Experiential Educator Feature

Tricia Davies

Adjunct Associate Professor
Columbia University

What does experiential learning mean to you?

Experiential learning is the practice of applying theories and academic learning to lived experiences.  It is also the result of work experiences that one has reflected on and learned from in a critical way. Combining practical work experiences that include all their nuanced challenges within a context for learning that you can’t get in a classroom alone.

Why is experiential learning a priority for you?

It’s a priority when I’m looking to hire someone who can demonstrate not only their technical skills but also their knowledge and familiarity in the industry or environment of my clients.  It also provides exposure to students in fields or industries that they may not have otherwise considered in their careers. In short, experiential learning is a major stepping stone in career development.

Can you give us an example of a successful experiential learning engagement that you've coordinated/delivered?

Several years ago I was the faculty advisor for a Capstone team at Columbia’s School of International & Public Affairs (Capstones have been a requirement of their MPA degree for at least 20 years).  The team was tasked by the NYC Mayor’s office to assess the utility of New York City’s open data platform for citizens. The students’ findings were included in the Mayor’s annual status review of the open data initiative and the report was published through local government news outlets. One of the students went on to accept a job with the Mayor’s Office.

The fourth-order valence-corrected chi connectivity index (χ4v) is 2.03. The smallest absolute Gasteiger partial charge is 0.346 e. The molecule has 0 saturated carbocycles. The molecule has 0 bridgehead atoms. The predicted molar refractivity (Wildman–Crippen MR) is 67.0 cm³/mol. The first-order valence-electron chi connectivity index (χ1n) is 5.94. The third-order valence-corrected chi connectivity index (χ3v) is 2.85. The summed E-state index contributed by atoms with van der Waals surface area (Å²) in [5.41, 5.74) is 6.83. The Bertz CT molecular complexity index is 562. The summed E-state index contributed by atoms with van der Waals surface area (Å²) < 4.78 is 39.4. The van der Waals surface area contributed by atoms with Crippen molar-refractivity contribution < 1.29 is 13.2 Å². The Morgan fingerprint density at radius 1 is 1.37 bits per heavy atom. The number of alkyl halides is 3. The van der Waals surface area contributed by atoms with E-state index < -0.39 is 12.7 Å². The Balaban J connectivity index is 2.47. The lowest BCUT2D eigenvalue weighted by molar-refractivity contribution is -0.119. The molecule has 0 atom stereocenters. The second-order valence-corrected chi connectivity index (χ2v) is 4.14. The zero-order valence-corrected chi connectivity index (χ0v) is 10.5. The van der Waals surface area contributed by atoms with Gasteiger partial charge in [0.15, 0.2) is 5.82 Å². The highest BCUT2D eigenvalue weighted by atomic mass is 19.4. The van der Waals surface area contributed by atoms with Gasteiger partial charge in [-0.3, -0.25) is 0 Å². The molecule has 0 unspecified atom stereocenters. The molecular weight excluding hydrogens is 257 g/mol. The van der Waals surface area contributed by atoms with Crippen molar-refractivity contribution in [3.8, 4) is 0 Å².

Why do you use experiential learning?

As a strategy consultant, it’s important that my team (students or staff) learn from prior experiences and be able to translate those hands-on experiences into tactics and solutions that can refined and replicated.

How do your students benefit from experiential learning?

Students benefit through exposure to industry employers as well as through the experience of applying their classroom learning to real-life challenges.

What's the most challenging part of being an #ExperientialEducator? (coordinating/delivering an experiential learning curriculum to students)

There are a lot of challenges. The biggest I think is managing expectations of the major stakeholders:  the students, the academic office and the company (client).

What skills do your students use when engaged in experiential learning?

My students have participated in group Capstone projects on behalf of a company (or government office). Students learn time management and delegation above all.

What advice do you have for faculty and institutions considering experiential learning?

One piece of advice is to involve the faculty advisor ( and possibly the students) in negotiating the project scope of work early on.

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Tricia Davies

Adjunct Associate Professor
Columbia University
"Students benefit through exposure to industry employers as well as through the experience of applying their classroom learning to real-life challenges."
Tricia combines twenty years' of strategic planning, financial management and policy research with her commitment to improving social outcomes. She has advised government policy makers, executive leaders, national nonprofits, international NGOs and local community-based organizations. Prior to founding The Public Good she was a Manager in KPMG’s Public Sector practice focused on public revenue maximization. She’s implemented services in NYC's homeless care system, has served as a public school treasurer, board member and advocate for parent engagement, socioeconomic diversity and access to opportunities in under-resourced schools. Tricia earned a BA with Honors from Rutgers University and an MPA with a focus on advanced policy analysis from the School of International & Public Affairs at Columbia University where she is an Adjunct Associate Professor.